Sydney’s Northern Beaches COVID-19 cluster has increased to 28, but with NSW Health still trying to find Case Zero, thousands of Australians are now reconsidering their Christmas travel plans.
All States and Territories are restricting entry to people from the Northern Beaches hotspot, except WA which will force anyone arriving from New South Wales to quarantine.
Professor Mike Toole spoke with RN Drive’s Patricia Karvelas.
The segment which also included Professor Paul Kelly, Acting Chief Medical Health Officer, can be heard here.
Ten more cases were recorded overnight, bringing the total linked to the cluster to 28.
Northern beaches residents have been asked to stay home for three days, but the NSW Premier Gladys Berejiklian is so far resisting tougher measures.
Professor Toole believes more needs to be done, and quickly.
PROFESSOR TOOLE: It’s quite possible, I’m not saying it’s definite, but it’s quite possible that the origin of that outbreak is someone who has been asymptomatic … but was infectious over the last five or six days, and maybe lives in another part of Sydney. Because we know from the Avalon RSL records that a number of guests that night were not from the Northern Beaches. So that’s my main concern.
Compare that with the Crossroads Hotel cluster (in Sydney), when New South Wales Health was able to identify the source … I think it was within 24 to 36 hours. Now, that hasn’t happened this time. So that keeps the considerable concern.
HOST: In New South Wales, do you think they’re undercooking their response to this outbreak by not locking down on mandating masks?
PROFESSOR TOOLE: Yes. And I’ve been listening all day today to so many commentaries. And there just seems to be so much wishful thinking. it contradicts what we’ve seen happen, not just in Australia, but around the world. Now, Patricia when we look back at when Melbourne was in a comparable situation. That was June, when we reported 25 cases, similar to what Sydney has reported, in the last 36 hours a week later it was 40. A week after that it was 100. And a week after that it was 290. And you know, as well as I do what happened there. And that was, according to the Chief Health Officer in Victoria, the time when contact tracing was overcome.
Now, look, we’ve heard 100 times how great the contact tracing system is in New South Wales, I’m not going to contradict that. But that’s not the only tool that we need to control an outbreak. And we’ve seen in countries like South Korea and Japan that have taken a similar approach. So really excellent contact tracing and isolation, that eventually they’re overcome. Both those countries now are overwhelmed with 3rd waves.
So in addition to great contact tracing, you need the other precautions that we know, prevent transmission of the virus. And that is social distancing, which is not happening in Sydney. And masks.
Now we know masks are as good as a vaccine that’s 80 per cent effective. And yet, I just watched on the ABC TV scene from Sydney Airport live, where everyone’s crammed into cues, and almost no one’s wearing a mask.
So I just think if they (NSW) don’t mandate masks tomorrow, then I think the (NSW) Premier and the Chief Health Officer have to explain clearly to the Sydney public why that’s not the case. They have never done that before.
HOST: What should they be doing right now then. What’s your view on how they should be handling it today and tomorrow?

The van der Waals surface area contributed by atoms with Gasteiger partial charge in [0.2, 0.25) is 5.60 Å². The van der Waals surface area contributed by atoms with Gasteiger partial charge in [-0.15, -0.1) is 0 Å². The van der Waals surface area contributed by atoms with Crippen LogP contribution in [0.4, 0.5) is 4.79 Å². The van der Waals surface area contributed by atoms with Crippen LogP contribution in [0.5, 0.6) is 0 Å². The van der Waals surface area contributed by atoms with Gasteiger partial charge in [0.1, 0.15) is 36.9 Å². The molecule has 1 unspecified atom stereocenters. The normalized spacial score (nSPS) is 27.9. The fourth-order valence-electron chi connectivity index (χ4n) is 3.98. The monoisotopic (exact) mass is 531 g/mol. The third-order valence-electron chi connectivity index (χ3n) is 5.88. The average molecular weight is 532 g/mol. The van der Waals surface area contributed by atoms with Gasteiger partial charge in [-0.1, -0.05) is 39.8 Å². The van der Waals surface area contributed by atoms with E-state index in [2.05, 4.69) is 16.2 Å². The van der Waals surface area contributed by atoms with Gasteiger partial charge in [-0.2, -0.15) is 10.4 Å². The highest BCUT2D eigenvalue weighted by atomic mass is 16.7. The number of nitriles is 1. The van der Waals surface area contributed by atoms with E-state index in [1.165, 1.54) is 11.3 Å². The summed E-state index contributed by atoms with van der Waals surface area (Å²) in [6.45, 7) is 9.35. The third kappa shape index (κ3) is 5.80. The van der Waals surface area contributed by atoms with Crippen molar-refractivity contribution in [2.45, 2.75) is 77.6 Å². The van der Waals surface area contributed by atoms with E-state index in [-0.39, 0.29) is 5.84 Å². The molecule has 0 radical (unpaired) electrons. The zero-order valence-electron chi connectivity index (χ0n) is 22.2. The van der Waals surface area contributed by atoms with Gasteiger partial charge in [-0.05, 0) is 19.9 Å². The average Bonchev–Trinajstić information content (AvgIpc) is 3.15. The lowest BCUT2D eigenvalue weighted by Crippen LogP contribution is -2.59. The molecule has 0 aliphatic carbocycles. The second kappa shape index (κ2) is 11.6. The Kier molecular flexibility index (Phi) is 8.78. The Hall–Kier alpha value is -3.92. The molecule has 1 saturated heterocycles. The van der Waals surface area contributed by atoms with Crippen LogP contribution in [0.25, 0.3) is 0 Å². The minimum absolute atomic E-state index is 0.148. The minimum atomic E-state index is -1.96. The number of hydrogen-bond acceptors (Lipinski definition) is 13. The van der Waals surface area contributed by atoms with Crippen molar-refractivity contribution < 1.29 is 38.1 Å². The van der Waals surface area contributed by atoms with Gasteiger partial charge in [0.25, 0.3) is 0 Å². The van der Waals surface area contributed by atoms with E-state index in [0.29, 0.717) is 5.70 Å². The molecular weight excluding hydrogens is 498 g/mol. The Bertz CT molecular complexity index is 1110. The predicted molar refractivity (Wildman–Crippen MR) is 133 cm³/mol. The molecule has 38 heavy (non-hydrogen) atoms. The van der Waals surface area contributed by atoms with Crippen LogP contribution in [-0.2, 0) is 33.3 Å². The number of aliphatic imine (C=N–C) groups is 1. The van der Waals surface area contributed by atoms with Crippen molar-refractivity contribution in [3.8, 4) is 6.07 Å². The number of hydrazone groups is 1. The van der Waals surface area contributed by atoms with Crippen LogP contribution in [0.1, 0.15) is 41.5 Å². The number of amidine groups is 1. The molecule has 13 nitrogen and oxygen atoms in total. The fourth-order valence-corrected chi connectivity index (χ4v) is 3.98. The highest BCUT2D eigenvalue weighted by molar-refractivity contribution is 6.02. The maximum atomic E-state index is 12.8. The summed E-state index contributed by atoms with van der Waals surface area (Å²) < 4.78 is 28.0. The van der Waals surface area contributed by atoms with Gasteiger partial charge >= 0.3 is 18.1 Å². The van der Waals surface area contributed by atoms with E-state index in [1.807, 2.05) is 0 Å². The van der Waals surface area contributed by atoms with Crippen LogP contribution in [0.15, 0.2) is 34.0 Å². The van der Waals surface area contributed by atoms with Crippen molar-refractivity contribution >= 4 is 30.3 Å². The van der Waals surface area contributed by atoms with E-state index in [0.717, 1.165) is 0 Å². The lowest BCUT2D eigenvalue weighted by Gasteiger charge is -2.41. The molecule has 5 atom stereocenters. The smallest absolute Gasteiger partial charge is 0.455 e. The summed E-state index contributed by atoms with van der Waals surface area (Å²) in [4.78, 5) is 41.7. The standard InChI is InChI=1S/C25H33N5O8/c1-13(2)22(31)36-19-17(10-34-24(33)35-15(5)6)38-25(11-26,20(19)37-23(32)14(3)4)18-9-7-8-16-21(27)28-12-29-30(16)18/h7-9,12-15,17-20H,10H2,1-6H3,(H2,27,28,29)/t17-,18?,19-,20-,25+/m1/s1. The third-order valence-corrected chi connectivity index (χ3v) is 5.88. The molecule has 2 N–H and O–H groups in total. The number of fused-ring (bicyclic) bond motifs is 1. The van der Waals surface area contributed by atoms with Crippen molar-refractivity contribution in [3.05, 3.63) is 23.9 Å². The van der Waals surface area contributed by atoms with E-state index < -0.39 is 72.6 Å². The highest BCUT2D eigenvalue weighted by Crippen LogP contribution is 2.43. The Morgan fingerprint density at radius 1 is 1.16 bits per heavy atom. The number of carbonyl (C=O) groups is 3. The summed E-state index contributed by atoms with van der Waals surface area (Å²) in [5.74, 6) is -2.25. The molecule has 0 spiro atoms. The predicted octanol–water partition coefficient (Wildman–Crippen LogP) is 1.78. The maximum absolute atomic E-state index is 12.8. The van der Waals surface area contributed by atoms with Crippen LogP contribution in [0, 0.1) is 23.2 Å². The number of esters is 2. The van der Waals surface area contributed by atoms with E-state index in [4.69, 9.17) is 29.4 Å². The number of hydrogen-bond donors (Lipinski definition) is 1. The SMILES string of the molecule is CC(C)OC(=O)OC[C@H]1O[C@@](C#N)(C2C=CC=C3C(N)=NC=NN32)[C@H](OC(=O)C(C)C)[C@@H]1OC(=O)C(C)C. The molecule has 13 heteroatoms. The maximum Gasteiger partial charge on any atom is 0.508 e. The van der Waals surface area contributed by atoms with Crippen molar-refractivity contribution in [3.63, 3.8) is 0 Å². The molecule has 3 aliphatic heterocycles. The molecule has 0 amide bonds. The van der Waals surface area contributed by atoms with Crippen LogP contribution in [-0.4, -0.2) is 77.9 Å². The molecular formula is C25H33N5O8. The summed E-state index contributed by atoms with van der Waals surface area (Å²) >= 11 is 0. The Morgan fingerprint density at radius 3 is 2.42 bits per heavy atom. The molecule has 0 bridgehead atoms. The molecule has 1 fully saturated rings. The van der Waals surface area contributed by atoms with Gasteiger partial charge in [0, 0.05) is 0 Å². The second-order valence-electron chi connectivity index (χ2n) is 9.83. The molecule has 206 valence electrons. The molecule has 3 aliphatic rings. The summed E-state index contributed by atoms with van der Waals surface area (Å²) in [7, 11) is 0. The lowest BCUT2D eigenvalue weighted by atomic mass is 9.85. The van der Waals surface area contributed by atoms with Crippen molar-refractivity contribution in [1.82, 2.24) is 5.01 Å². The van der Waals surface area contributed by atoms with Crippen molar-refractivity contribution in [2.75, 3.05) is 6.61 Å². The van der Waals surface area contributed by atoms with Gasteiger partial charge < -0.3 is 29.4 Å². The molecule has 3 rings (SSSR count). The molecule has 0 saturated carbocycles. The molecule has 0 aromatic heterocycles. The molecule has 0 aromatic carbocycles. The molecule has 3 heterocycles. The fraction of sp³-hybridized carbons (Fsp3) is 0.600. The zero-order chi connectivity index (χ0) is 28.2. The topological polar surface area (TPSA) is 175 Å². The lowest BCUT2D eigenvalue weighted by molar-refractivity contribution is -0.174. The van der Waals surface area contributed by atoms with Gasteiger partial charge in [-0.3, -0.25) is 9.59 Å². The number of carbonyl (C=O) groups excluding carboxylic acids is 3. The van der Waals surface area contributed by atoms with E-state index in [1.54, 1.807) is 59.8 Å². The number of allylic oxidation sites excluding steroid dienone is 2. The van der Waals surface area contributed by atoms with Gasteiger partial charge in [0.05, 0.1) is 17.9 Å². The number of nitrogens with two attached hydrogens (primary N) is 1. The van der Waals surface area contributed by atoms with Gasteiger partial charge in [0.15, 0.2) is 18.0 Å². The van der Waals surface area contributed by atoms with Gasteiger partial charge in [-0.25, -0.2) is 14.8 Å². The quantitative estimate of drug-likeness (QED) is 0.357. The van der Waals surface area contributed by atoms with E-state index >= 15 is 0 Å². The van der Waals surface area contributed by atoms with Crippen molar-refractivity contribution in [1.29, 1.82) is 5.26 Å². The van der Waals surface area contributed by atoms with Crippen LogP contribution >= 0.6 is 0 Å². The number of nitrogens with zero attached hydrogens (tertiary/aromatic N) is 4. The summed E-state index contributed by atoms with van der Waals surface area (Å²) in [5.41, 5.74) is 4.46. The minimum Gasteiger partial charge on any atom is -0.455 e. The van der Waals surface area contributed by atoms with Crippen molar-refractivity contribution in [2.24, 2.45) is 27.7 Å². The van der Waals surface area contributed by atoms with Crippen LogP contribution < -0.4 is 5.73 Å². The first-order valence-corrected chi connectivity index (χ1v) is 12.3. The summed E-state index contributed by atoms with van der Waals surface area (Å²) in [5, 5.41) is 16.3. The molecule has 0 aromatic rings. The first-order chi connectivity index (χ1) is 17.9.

PROFESSOR TOOLE: Well, going back to the Victorian situation, two days after that day, we reported 25 cases, we decreased the number of people allowed in the household from 20 to five. The Chief Health Officer signalled that he would soon mandate masks and there were travel restrictions within six northern local government areas of Melbourne.
Now northern Sydney has the advantage geographically of being basically cut off from the rest of city. So I think a total closure of that region would be advisable, masks to be mandated … We know from Victoria, that when masks were recommended, about 50 per cent of people were compliant when they were mandated was like 99 per cent so people are not clearly taking that advice.
Masks should be mandated on public transport and other settings (in Sydney). It’s pre-Christmas, people are packing the shopping centres. Now, today I went to the Prahran Market (in Melbourne) … every single person was wearing a mask and that’s 49 days after we last reported the case.
HOST: What do you anticipate over the next week? Because there are different responses from states shutting down borders or restricting movement. In some ways, we hope to be opened up by Christmas, but that looks incredibly shaky right now.
PROFESSOR TOOLE: I’ve never been strongly in favour of closing borders. But I understand now why states are acting as they are. And we have the example today of Queensland, of someone from the Northern Beaches who somehow got up there on a flight, and probably hardly anyone on the flight was wearing a mask, so I can understand that.
The principle I’ve been following is when you have a cluster like this, act fast, act hard.
And that’s not the case at the moment. It’s a lot of should’s and advice, but really nothing that you could classify as hard.
Even compared with the Adelaide outbreak, where they did go into an immediate lockdown. Not saying that should be across Sydney, but I would do it in the northern suburbs. Otherwise, you know, people are free to travel around Sydney, no one’s going to stop them at the Spit bridge. Maybe they should.
So I think the action has to be much tougher. And it has to happen now.